Advertisement

Environmental Science and Pollution Research

, Volume 24, Issue 19, pp 16086–16096 | Cite as

Evaluation of the sensitivity spectrum of a video tracking system with zebrafish (Danio rerio) exposed to five different toxicants

  • João Amorim
  • Miguel Fernandes
  • Vitor Vasconcelos
  • Luis Oliva Teles
Research Article

Abstract

The aim of this study was to develop a biological early warning system for the detection of aquatic toxicity and test it with five toxicants with distinct chemical nature. This was done in order to verify the spectrum of sensitivities of the proposed system, as well as the potential identification capability of the tested contaminants, using only the analysis of zebrafish’s behavior. Six experimental conditions were tested: negative control and five toxicants (bleach, lindane, tributyltin, mercury, and formaldehyde). The exposure time was 45 min, and the concentrations used corresponded to 9% of LC50’s-96 h for the tested compounds, to ensure ecologically relevant results. A total of 108 fish were used, with each individual experimental condition being tested 18 times. A statistical model of diagnosis was used, combining self-organizing map and correspondence analysis. The values of sensitivity, specificity, accuracy, false positive, false negative, positive predictive value (PPV), and negative predictive value (NPV) were calculated. The objectives of the work were accomplished and the system showed a good overall diagnostic performance with 79% in accuracy, 77% in sensitivity, and 88% in specificity. The lowest result of the predictive values was 78% (lindane and mercury), in the case of the NPV, and 86% (bleach and lindane), in the case of the PPV. The best result of the predictive values was 100% (bleach and tributyltin), for the NPV, and 89% (tributyltin), for the PPV. Regarding the five tested toxicants, the system was able to correctly identify the agent responsible for the contamination in 40% of the positive diagnoses.

Keywords

Biological early warning system (BEWS) Neural network Self-organizing map Toxicant identification Video tracking Zebrafish (Danio rerio

Notes

Acknowledgements

This article is a result of project INNOVMAR-Innovation and Sustainability in the Management and Exploitation of Marine Resources (reference NORTE-01-0145-FEDER-000035), supported by North Portugal Regional Operational Programme (NORTE 2020), under the PORTUGAL 2020 Partnership Agreement, through the European Regional Development Fund (ERDF).

Compliance with ethical standards

This study complied with the European Directive 2010/63/EU (2010) and National Guidelines Decreto-Lei 113/2013 (2013) on animal experiments as well as with the principles of the 3R guidelines (refinement, replacement, and reduction of animal use). No animals were sacrificed in the course of this study.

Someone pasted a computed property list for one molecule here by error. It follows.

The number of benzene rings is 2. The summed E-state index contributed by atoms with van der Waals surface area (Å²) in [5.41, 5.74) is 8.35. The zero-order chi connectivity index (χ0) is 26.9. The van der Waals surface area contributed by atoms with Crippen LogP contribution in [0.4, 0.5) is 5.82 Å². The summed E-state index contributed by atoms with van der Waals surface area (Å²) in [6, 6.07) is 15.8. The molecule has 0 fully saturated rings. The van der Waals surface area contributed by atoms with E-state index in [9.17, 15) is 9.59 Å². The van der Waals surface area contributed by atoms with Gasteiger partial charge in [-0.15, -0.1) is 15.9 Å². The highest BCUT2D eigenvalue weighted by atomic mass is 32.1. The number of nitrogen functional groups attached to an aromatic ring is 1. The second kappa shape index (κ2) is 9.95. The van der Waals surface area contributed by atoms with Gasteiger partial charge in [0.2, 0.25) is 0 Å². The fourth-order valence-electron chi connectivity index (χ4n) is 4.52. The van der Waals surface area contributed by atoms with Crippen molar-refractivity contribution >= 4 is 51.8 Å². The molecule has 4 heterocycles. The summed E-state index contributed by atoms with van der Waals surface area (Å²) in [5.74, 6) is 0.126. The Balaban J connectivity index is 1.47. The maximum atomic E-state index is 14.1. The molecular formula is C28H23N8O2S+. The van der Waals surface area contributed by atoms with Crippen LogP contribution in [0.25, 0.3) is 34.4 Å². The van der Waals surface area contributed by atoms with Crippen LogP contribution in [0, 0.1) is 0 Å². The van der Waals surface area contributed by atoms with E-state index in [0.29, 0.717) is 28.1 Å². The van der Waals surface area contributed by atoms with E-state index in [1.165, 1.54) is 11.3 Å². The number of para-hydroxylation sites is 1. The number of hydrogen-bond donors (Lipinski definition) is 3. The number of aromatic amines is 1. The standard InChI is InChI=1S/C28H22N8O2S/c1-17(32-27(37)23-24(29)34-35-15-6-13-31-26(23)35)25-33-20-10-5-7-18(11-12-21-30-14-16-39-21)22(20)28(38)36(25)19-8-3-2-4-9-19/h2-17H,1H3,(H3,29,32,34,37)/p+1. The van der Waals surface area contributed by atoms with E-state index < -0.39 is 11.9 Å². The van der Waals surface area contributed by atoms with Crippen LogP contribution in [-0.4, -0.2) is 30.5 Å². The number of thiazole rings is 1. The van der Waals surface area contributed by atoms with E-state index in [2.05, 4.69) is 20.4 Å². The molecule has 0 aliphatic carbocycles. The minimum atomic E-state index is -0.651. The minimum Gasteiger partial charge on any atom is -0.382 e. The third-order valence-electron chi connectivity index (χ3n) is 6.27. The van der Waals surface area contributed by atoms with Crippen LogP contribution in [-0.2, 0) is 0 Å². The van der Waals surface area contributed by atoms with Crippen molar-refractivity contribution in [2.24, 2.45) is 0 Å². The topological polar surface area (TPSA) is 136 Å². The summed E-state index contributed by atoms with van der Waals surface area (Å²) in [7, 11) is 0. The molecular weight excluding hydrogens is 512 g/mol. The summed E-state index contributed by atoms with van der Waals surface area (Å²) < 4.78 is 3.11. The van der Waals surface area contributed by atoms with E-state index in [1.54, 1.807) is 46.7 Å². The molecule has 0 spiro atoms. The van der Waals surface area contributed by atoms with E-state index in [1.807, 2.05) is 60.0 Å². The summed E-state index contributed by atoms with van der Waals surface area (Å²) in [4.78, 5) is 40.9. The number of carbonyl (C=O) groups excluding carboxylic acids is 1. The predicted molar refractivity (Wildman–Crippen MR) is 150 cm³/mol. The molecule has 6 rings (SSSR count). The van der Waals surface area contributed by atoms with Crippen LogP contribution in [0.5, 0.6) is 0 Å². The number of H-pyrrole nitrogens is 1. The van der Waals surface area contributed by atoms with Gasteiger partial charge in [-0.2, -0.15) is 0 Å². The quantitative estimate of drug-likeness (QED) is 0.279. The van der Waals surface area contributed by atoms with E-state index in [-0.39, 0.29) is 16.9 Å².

Conflict of interest

The authors declare that they have no conflict of interest.

Funding

This research was partially funded by UID/Multi/04423/2013 project from Fundação para a Ciência e Tecnologia. The funding source had no involvement in any process of the experience.

References

  1. Amorim J, Fernandes M, Vasconcelos V, Oliva Teles L (2017) Stress test of a biological early warning system with zebrafish (Danio rerio). Ecotoxicology 26:13–21Google Scholar
  2. Bae M, Park Y (2014) Biological early warning system based on the responses of aquatic organisms to disturbances: a review. Sci Total Environ 466-467:635–649CrossRefGoogle Scholar
  3. Cabanes G, Bennani Y (2010) Learning the number of clusters in self-organizing map. Self-organizing maps. InTech, Shanghai, pp 15–28Google Scholar
  4. Chen T, Wang Y, Wu Y (2011) Developmental exposures to ethanol or dimethylsulfoxide at low concentrations alter locomotor activity in larval zebrafish: implications for behavioral toxicity bioassays. Aquat Toxicol 102:162–166CrossRefGoogle Scholar
  5. Cheng B, Titterington D (1994) Neural networks: a review from a statistical perspective. Stat Sci 9:2–54CrossRefGoogle Scholar
  6. Chon T, Park Y, Moon K, Cha E (1996) Patternizing communities by using an artificial neural network. Ecol Model 90:69–78CrossRefGoogle Scholar
  7. Chon T, Chung N, Kwak I, Kim J, Koh S, Lee S, Leem J, Cha E (2005) Movement behaviour of Medaka (Oryzias latipes) in response to sublethal treatments of diazinon and cholinesterase activity in semi-natural conditions. Environ Monit Assess 101:1–21Google Scholar
  8. Decreto-Lei 113/2013 do Ministério da Agricultura(2013) do Mar, do Ambiente e do Ordenamento do Território de 7 de Agosto de 2013 relativa à proteção dos animais utilizados para fins científicosGoogle Scholar
  9. Delcourt J, Denoël M, Ylieff M, Poncin P (2013) Video multitracking of fish behaviour: a synthesis and future perspectives. Fish Fish 14:186–204CrossRefGoogle Scholar
  10. Directive 2010/63/EU (2010) of the European Parlament and of the Council of 22 September 2010 on the protection of animals used for scientific purposes L 276/33Google Scholar
  11. Drobatz K (2009) Measures of accuracy and performance of diagnostic tests. J Vet Cardiol 11(Suppl. 1):33–40CrossRefGoogle Scholar
  12. Duong A, Steinmaus C, McHale C, Vaughan C, Zhang L (2011) Reproductive and developmental toxicity of formaldehyde: a systematic review. Mutat Res 728:118–138CrossRefGoogle Scholar
  13. Ensenbach U, Nagel R (1995) Toxicity of complex chemical mixtures: acute and long-term effects on different life stages of zebrafish (Brachydanio rerio). Ecotoxicol Environ Saf 30:151–157CrossRefGoogle Scholar
  14. Faucher K, Fichet D, Miramand P, Lagardere J (2008) Impact of chronic cadmium exposure at environmental dose on escape behaviour in sea bass (Dicentrarchus labrax; Teleostei, Moronidae). Environ Pollut 151:148–157CrossRefGoogle Scholar
  15. Genschow E, Spielmann H, Scholz G, Seiler A, Brown N, Piersma A, Brady M, Clemann N, Huuskonen H, Paillard F et al (2002) The ECVAM international validation study on in vitro embryotoxicity tests: results of the definitive phase and evaluation of prediction models. ATLA Altern Lab Anim 30:151–176Google Scholar
  16. Gerlai R, Fernandes Y, Pereira T (2009) Zebrafish (Danio rerio) responds to the animated image of a predator: towards the development of an automated aversive task. Behav Brain Res 201:318–324CrossRefGoogle Scholar
  17. Grillitsch B, Vogl C, Wytek R (1999) Qualification of spontaneous undirected locomotor behavior of fish for sublethal toxicity testing. Part II. Variability of measurement parameters under toxicant-induced stress. Environ Toxicol Chem 18:2743–2750CrossRefGoogle Scholar
  18. Halappa R, David M (2009) Behavioural responses of the freshwater fish, Cyprinus carpio (Linnaeus) following sublethal exposure to chlorpyrifos. Turk J Fish Aquat Sci 9:233–238CrossRefGoogle Scholar
  19. Hellou J (2011) Behavioural ecotoxicology, an “early warning” signal to assess environmental quality. Environ Sci Pollut Res Int 18:1–11CrossRefGoogle Scholar
  20. Islam R, Lynch J (2012) Mechanism of action of the insecticides, lindane and fipronil, on glycine receptor chloride channels. Br J Pharmacol 165:2707–2720CrossRefGoogle Scholar